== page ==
Now to the common citizen, it may not seem like the current 6,681 people that we have in prison in West Virginia is significant. However, in 2000, we had 3,870 people in prison. This will result in the population doubling over a ten-year period. Indeed, at the end of 2011, that figure should be doubled. However, it will increase another 3,000 by the end of 2020.
It is interesting to look at the details of people who are committed to prison in a way to try to explain the increase in the prison population. One way to look at it is in a broad category of how many people are in prison for crimes of violence. Indeed, that figure seems to be somewhat consistent. In 2010, 3,171 people, roughly 52.5 percent, were in prison for what was termed as “violent crimes.” That figure is supposed to stay consistent with 3,289 in the year 2015, and 3,816 in the year 2020.
Property crimes account for a lot of the current prison population. In 2010, 1,464 people, roughly 24 percent, were in the penitentiary for property crimes, and that is going to have a steady increase projected over the next 10 years. The people who sent to the state penitentiary for drug issues were more than 679 in the year 2010, and now will increase approximately, 300 by the year 2015, and double by approximately 2020.
It is interesting to note historically, in this country and other countries, the use of long-term incarceration has had limited beneficial value in terms of rehabilitation. Despite the fact that very little evidence shows that warehousing someone and removing them from society, in any way rehabilitates them. In fact, most of the people that do become institutionalized and released from the institution, they go back to their patterns or habits that they had before. If they tend to be someone that used and sold drugs, without any proper education or rehabilitation, they quickly return to that lifestyle. The only positive effect that can be said about the penitentiary system is that when you lock certain segments of your society away from the other segments of society, they don’t have any more interaction with each other. That tends to be the system that we have adopted in America for punishing law breakers.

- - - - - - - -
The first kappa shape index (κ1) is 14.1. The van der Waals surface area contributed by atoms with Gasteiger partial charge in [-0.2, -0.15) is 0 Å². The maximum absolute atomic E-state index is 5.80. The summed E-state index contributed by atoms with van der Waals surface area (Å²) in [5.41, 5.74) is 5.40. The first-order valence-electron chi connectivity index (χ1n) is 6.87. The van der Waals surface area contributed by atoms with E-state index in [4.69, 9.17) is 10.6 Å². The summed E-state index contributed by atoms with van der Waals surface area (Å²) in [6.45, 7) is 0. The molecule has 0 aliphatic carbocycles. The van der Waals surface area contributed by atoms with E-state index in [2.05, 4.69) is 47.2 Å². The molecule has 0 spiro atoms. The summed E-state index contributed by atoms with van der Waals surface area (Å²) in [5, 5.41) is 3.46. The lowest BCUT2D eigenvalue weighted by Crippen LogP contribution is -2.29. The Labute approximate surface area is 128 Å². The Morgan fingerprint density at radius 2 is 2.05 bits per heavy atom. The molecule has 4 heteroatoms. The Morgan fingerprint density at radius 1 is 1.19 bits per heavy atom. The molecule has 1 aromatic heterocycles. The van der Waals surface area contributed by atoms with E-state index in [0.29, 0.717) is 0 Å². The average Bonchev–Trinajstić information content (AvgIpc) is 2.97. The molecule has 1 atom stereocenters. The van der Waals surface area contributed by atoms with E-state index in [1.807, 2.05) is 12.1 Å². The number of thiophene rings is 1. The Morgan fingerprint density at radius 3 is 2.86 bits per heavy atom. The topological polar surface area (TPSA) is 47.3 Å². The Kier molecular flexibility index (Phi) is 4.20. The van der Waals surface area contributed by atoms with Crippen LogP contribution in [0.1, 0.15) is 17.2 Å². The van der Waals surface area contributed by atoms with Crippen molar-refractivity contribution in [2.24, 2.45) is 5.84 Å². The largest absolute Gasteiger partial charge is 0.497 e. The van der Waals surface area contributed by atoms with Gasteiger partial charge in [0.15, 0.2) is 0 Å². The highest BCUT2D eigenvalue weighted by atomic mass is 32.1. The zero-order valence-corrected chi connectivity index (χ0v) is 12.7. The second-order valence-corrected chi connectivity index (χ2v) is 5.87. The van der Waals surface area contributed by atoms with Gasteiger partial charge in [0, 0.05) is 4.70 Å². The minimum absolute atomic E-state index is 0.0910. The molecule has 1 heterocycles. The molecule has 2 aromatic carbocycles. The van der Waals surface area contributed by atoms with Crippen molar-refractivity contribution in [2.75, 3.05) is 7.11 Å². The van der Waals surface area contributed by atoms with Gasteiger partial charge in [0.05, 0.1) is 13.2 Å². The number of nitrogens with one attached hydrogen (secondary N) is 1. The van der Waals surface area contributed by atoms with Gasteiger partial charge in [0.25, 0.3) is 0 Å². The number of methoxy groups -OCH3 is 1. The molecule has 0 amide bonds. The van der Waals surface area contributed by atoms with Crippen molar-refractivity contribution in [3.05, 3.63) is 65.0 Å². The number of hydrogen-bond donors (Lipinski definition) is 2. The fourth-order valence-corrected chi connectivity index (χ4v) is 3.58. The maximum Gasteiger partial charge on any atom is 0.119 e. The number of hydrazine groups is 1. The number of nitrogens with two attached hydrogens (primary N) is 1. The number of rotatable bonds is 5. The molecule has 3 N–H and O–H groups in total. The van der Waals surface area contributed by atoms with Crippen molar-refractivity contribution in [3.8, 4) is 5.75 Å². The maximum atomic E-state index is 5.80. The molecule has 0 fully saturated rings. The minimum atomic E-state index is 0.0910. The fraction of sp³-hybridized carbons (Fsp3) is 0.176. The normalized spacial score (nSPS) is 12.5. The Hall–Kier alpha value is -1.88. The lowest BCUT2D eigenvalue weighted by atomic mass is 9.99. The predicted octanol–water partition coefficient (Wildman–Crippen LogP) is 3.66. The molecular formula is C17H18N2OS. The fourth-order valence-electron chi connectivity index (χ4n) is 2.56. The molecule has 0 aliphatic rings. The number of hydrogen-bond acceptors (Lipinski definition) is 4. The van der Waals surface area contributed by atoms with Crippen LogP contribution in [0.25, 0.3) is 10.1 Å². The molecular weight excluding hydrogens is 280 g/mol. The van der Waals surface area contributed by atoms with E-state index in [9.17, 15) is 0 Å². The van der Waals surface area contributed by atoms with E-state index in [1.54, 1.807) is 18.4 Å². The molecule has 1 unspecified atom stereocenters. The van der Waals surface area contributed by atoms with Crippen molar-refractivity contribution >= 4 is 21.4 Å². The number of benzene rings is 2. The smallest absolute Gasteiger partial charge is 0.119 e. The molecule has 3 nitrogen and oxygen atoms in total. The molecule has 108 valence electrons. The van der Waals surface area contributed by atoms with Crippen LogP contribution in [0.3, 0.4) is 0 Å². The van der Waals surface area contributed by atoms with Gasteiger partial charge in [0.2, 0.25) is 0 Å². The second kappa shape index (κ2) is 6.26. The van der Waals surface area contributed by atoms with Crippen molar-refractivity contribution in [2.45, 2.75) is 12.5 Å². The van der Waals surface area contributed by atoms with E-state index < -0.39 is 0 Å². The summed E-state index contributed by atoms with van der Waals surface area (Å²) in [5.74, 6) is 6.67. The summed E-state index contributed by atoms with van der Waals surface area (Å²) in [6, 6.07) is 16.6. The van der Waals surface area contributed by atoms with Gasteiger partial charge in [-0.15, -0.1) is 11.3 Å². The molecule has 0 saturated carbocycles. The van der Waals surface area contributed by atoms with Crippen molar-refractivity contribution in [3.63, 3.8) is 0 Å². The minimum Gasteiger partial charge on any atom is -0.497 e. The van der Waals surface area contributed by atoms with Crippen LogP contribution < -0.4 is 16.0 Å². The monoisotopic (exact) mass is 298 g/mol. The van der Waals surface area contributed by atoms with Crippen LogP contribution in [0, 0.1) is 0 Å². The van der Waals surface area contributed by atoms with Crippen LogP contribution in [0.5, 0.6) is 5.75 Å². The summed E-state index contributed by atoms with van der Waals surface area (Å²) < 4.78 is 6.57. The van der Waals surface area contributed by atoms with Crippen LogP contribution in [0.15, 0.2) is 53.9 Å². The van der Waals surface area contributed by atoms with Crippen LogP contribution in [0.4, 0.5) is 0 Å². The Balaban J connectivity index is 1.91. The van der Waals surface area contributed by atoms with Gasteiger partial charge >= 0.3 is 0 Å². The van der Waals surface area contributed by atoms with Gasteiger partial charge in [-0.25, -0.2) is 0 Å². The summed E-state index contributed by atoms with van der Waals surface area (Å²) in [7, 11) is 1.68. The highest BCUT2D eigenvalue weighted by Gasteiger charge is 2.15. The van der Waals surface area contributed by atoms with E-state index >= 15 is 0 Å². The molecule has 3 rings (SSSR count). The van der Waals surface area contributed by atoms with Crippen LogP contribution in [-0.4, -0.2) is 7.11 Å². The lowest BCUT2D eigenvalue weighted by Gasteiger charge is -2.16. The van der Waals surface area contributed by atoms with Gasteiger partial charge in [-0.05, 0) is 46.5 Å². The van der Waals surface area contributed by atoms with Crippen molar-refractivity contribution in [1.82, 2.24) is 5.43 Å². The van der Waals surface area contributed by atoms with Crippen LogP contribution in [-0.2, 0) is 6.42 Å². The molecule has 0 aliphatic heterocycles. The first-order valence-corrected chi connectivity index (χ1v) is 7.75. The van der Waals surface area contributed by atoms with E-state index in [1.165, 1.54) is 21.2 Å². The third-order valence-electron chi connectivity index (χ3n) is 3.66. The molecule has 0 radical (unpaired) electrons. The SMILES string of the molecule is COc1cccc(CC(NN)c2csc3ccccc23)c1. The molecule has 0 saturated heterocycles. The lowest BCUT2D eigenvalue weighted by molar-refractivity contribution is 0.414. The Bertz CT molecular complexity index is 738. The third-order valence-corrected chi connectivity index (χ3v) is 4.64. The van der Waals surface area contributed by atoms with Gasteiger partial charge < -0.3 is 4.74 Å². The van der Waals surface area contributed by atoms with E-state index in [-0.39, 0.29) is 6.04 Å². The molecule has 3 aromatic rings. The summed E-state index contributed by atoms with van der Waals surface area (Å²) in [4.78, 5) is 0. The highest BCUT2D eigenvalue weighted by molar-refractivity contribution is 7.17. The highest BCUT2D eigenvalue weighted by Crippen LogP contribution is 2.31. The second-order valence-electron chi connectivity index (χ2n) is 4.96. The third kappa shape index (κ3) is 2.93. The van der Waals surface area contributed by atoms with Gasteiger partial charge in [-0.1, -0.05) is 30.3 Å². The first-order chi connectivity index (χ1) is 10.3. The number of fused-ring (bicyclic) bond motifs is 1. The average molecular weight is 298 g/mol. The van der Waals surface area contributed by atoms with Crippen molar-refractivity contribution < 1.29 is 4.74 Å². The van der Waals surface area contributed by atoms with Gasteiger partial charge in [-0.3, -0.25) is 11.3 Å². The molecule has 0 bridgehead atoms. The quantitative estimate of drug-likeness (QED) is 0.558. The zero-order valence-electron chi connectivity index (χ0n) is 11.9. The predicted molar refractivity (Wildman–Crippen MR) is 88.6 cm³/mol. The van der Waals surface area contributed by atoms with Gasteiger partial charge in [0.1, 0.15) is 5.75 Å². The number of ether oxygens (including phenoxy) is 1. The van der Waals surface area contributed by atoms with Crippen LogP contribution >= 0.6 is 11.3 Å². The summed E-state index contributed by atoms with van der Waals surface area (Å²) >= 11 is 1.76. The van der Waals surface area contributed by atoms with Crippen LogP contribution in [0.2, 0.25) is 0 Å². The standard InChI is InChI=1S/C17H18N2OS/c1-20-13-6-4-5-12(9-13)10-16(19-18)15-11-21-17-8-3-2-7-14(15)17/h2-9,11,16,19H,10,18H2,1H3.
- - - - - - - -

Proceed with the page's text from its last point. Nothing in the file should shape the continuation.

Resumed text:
In the federal system, and likewise in the state system, prison growth is seen as a positive thing, more guards need to be hired, construction of new prisons need to be implemented, the food services, transportation, and the entire small economic infrastructure need to be put in place to support the entire prison social economic complex.
However, I feel that most economists would say that incarcerating people is a not an economic solution, and although it may employ people, in the short term and in the long term, it takes tax dollars that could be significantly used in other fashions.
An important area where there continues to be a need for growth and more understanding is in community corrections rehabilitative programs. If an individual can stay on home confinement, they continue to work, receive counseling and treatment, or continue to work in the area and report daily to a community correction’s officer, they are no longer placing a burden on the economy. However, these programs must be closely monitored to see that they are actually beneficial and not simply designed for self-propagation. The end goal of any criminal penalty system should be to allow the individual to remain in society and not break the law, harm anybody else or their self.
The prison population in West Virginia and in the country as a whole continues to be a sad commentary on our inability to solve our social problems. West Virginia has followed suit with the rest of the country when dealing with persons who are charged with crimes. Many of these people who are addicted to drugs or alcohol are warehoused and placed into the penitentiary system as a solution. The state government has become more and more pressed with economic realities as our federal government continues to run deficits. We, the people, have to realize that simply warehousing someone and locking them down 24/7 does not provide a solution to the criminal problem. Hopefully, we can look at less expensive way and actually work toward rehabilitating people and allow them to be productive members of our society. Until that point and time comes, West Virginia’s prison population will continue to grow and I estimate that if we continue, we will be one of the fastest growing states in the nation based on percentage of per capita with prison growth.